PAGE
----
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GC Tuning Confessions Of A Performance Engineer

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GC Tuning Confessions

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GC Tuning Confessions Of A Performance Engineer

  1. 1. GC Tuning Confessions Of A Performance Engineer Monica Beckwith monica@codekaram.com @mon_beck www.linkedin.com/in/monicabeckwith Philly Emerging Tech Conference 2015 April 8th, 2015
  2. 2. ©2015 CodeKaram About Me • JVM/GC Performance Engineer/Consultant • Worked at AMD, Sun, Oracle • Worked with HotSpot JVM • Worked with Parallel(Old) GC, G1 GC and CMS GC 2
  3. 3. ©2015 CodeKaram About Today’s Talk • A little bit about Performance Engineering • Insight into Garbage Collectors • Introduction to a few main GC Algorithms in OpenJDK HotSpot (ParallelOld GC, CMS GC, and G1 GC) • Summary • GC Tunables 3
  4. 4. ©2015 CodeKaram Performance Engineering • A performance engineer helps ensure that the system is designed + implemented to meet the performance requirements. • The performance requirements could include the service level agreements (SLAs) for throughput, latency and other response time related metrics - also known as non-functional requirements. • E.g. Response time (RT) metrics - Average (RT), max or worst-case RT, 99th percentile RT… • Let’s talk more about these RTs… 4
  5. 5. ©2015 CodeKaram Performance Engineering - Response Time Metrics Average (ms) Minimum (ms) System1 307.741 7.622 System2 320.778 7.258 System3 321.483 6.432 System4 323.143 7.353 5
  6. 6. ©2015 CodeKaram Performance Engineering - Response Time Metrics Average (ms) Number of GCs System1 307.741 37353 System2 320.778 34920 System3 321.483 36270 System4 323.143 40636 6
  7. 7. ©2015 CodeKaram Performance Engineering - Response Time Metrics Average (ms) Maximum (ms) System1 307.741 3131.331 System2 320.778 2744.588 System3 321.483 1681.308 System4 323.143 20699.505 7
  8. 8. ©2015 CodeKaram Performance Engineering - Response Time Metrics Average (ms) Maximum (ms) System1 307.741 3131.331 System2 320.778 2744.588 System3 321.483 1681.308 System4 323.143 20699.505 5 full GCs and 10 evacuation failures 8
  9. 9. ©2015 CodeKaram Performance Engineering • Monitoring, analysis and tuning are a big part of performance engineering. • Monitoring utilization - CPU, IO, Memory bandwidth, Java heap, … • Analyzing utilization and time spent - GC logs, CPU, memory and application logs • Profiling - Application, System, Memory - Java Heap. • Java/JVM performance engineering includes the study, analysis and tuning of the Just-in-time (JIT) compiler, the Garbage Collector (GC) and many a times tuning related to the Java Development Kit (JDK). 9
  10. 10. ©2015 CodeKaram Insight Into Garbage Collectors (GCs) • A GC is an automatic memory management unit. • An ideal GC is the one that requires minimum footprint (concurrent CPU or native memory), and provides maximum throughput while minimizing predictable latency. • Fun Fact - In reality you will have to tradeoff one (footprint or latency or throughput) in lieu of the others. A healthy performance engineering exercise can help you meet or exceed your goals. • Fun Fact - GC can NOT eliminate your memory leaks! • Fun Fact - GC (and heap dump) can provide an insight into your application. 10
  11. 11. ©2015 CodeKaram GC Algorithms in OpenJDK HotSpot - The Tradeoff • Throughput and latency are the two main drivers towards refinement of GC algorithms. • Fun Fact - Most OpenJDK HotSpot users would like to increase their (Java) heap space but they fear full garbage collections. 11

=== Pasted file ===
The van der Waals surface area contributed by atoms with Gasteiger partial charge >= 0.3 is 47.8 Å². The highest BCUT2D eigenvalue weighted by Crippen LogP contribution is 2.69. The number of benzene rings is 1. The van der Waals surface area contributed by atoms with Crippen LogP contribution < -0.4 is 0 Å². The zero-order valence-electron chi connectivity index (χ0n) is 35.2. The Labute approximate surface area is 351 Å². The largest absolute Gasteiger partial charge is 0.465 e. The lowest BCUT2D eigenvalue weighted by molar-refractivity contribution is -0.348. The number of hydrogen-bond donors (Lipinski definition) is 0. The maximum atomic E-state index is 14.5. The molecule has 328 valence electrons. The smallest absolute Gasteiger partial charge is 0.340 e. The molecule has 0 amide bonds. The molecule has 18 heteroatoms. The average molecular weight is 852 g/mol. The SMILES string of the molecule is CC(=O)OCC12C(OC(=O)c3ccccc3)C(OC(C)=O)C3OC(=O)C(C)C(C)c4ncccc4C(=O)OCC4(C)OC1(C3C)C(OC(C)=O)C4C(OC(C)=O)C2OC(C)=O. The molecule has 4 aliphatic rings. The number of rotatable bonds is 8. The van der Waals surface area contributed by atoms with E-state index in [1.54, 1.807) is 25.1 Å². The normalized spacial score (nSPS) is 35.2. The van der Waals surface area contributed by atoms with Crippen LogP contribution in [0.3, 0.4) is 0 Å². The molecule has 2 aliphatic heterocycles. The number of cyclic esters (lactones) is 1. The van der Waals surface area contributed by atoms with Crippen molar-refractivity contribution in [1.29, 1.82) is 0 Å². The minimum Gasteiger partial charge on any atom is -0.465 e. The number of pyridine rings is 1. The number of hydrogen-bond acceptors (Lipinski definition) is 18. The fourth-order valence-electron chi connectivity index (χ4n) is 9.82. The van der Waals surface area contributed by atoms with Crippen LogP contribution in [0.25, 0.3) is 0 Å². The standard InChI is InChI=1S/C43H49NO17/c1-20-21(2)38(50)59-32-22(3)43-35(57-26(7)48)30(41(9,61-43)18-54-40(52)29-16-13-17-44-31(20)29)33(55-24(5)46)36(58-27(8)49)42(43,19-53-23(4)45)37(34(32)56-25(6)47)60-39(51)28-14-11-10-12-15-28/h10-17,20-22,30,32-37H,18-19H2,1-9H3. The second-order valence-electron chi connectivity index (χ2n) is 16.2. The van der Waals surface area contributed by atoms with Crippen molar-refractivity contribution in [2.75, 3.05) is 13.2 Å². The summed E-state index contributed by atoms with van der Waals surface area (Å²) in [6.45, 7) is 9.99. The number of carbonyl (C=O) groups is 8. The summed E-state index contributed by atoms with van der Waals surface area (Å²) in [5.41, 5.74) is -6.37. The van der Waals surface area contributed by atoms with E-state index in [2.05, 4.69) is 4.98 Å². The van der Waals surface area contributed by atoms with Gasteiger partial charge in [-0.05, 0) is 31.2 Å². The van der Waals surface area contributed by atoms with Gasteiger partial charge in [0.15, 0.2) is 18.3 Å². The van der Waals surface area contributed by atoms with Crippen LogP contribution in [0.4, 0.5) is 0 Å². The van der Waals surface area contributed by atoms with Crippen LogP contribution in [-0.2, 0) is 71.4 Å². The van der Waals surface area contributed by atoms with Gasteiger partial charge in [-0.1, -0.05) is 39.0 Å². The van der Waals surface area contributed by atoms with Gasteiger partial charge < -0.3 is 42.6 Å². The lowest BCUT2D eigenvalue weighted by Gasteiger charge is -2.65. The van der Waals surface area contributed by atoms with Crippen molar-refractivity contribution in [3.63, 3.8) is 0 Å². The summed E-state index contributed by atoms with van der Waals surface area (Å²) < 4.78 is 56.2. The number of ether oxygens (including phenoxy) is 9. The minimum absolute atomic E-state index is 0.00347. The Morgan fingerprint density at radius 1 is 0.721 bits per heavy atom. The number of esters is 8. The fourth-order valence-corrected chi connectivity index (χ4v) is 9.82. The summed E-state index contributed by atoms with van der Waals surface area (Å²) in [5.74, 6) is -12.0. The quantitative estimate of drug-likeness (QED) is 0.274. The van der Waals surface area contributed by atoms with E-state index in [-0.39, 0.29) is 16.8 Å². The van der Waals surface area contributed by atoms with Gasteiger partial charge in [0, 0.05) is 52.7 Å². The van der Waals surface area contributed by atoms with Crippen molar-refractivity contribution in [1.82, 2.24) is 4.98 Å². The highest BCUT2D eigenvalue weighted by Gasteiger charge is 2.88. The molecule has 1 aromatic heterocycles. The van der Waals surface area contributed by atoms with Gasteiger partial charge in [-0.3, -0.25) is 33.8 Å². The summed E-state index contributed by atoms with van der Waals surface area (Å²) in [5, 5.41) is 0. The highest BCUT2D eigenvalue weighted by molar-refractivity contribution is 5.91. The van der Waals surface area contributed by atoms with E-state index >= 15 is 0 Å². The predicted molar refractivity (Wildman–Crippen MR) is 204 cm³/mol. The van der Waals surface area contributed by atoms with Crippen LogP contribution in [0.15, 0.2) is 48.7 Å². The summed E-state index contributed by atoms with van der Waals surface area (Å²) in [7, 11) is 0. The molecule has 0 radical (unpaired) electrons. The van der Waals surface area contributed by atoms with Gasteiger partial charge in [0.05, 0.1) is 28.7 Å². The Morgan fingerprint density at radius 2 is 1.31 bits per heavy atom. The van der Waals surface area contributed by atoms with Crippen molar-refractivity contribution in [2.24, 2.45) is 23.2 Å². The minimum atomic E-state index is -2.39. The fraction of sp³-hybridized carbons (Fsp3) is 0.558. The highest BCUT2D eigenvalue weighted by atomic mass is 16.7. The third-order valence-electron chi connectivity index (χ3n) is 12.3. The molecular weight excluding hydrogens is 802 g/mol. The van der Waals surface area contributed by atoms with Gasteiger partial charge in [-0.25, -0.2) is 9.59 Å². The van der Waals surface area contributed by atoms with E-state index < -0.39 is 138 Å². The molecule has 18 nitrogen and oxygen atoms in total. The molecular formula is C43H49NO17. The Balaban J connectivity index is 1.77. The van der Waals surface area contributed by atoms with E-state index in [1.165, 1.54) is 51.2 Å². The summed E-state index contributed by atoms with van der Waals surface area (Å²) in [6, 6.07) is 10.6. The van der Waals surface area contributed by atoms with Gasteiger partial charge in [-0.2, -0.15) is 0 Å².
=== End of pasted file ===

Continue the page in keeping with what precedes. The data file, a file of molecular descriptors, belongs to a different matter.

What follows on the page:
12. 12. ©2015 CodeKaram GC Algorithms in OpenJDK HotSpot - Throughput Maximizer • Throughput has driven us to parallelization of GC worker threads: • Parallel Collection Threads • Parallel Concurrent Marking Threads • Throughput has driven us to generational GCs • Most objects die young. • Fast path allocation into “young” generation. • Age and then promote (fast path again) to “old” generation • Fun Fact: All GCs in OpenJDK HotSpot are generational. 12
  13. 13. ©2015 CodeKaram GC Algorithms in OpenJDK HotSpot - Latency Sensitive • Latency has driven algorithms to no compaction or partial compaction • Time is of essence, no need to fully compact if free space is still available! • Latency has driven algorithms towards concurrency - i.e. running with the application threads. • Mostly concurrent mark and sweep (CMS) and concurrent marking in G1. • Fun Fact: All GCs in OpenJDK HotSpot fallback to a fully compacting stop-the-world garbage collection called the “full” GC. • Tuning can help avoid or postpone full GCs in many cases. 13
  14. 14. ©2015 CodeKaram The Throughput Collector • ParallelOld is the throughput collector in OpenJDK HotSpot. • But, first, what is throughput? • Throughput is the percentage of time NOT spent in GC :) • The throughput goal for ParallelOld Collector is 99%. • That is, all the GC pauses that happen during the life of the application should account to 1% of the run time. • How does ParallelOld try to achieve its throughput goal? 14
  15. 15. ©2015 CodeKaram The Throughput Collector - Java Heap Eden S0 S1 Old Generation Young Generation Allocations Survivors Tenured 15
  16. 16. ©2015 CodeKaram • An allocation failure results in a stop-the-world young collection. • The young generation is collected in its entirety i.e. all objects (dead or alive) are emptied from the eden and S0 spaces. • After the young collection is complete, the surviving objects (objects that are live) are moved into S1. • Objects are aged in the survivor space until ready for promotion • When the age threshold is met, objects are promoted into the old generation. • Allocations and promotions are both fast tracked (lock-free) by using Thread/Promotion Local Allocation Buffers (TLAB/PLAB) The Throughput Collector - Young Collection 16